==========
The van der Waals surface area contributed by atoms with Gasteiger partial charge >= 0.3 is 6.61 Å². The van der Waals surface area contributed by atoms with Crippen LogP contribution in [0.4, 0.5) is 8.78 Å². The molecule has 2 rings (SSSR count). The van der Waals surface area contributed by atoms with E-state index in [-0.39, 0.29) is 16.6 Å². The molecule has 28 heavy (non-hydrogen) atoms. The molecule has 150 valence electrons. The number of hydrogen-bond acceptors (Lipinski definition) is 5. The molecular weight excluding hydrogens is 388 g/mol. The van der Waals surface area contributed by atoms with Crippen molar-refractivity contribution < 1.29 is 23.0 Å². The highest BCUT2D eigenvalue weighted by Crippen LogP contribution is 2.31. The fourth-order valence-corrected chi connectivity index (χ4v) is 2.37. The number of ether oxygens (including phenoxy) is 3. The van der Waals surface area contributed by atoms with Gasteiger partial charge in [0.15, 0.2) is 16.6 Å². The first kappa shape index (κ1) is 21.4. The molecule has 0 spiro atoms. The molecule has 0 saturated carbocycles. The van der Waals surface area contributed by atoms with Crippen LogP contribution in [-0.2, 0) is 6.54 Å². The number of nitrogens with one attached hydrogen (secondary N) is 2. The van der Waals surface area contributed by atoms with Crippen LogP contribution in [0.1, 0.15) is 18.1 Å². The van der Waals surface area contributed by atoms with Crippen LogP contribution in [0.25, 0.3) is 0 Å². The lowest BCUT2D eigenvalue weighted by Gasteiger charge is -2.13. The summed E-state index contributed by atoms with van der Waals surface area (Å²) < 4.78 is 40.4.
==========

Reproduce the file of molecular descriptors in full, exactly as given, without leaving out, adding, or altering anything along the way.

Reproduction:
The van der Waals surface area contributed by atoms with Gasteiger partial charge >= 0.3 is 6.61 Å². The van der Waals surface area contributed by atoms with Crippen LogP contribution in [0.4, 0.5) is 8.78 Å². The molecule has 2 rings (SSSR count). The van der Waals surface area contributed by atoms with E-state index in [-0.39, 0.29) is 16.6 Å². The molecule has 28 heavy (non-hydrogen) atoms. The molecule has 150 valence electrons. The number of hydrogen-bond acceptors (Lipinski definition) is 5. The molecular weight excluding hydrogens is 388 g/mol. The van der Waals surface area contributed by atoms with Crippen molar-refractivity contribution < 1.29 is 23.0 Å². The highest BCUT2D eigenvalue weighted by Crippen LogP contribution is 2.31. The fourth-order valence-corrected chi connectivity index (χ4v) is 2.37. The number of ether oxygens (including phenoxy) is 3. The van der Waals surface area contributed by atoms with Gasteiger partial charge in [0.15, 0.2) is 16.6 Å². The first kappa shape index (κ1) is 21.4. The molecule has 0 spiro atoms. The molecule has 0 saturated carbocycles. The van der Waals surface area contributed by atoms with Crippen LogP contribution in [-0.2, 0) is 6.54 Å². The number of nitrogens with one attached hydrogen (secondary N) is 2. The van der Waals surface area contributed by atoms with Crippen LogP contribution in [0.1, 0.15) is 18.1 Å². The van der Waals surface area contributed by atoms with Crippen LogP contribution in [0.25, 0.3) is 0 Å². The lowest BCUT2D eigenvalue weighted by Gasteiger charge is -2.13. The summed E-state index contributed by atoms with van der Waals surface area (Å²) < 4.78 is 40.4.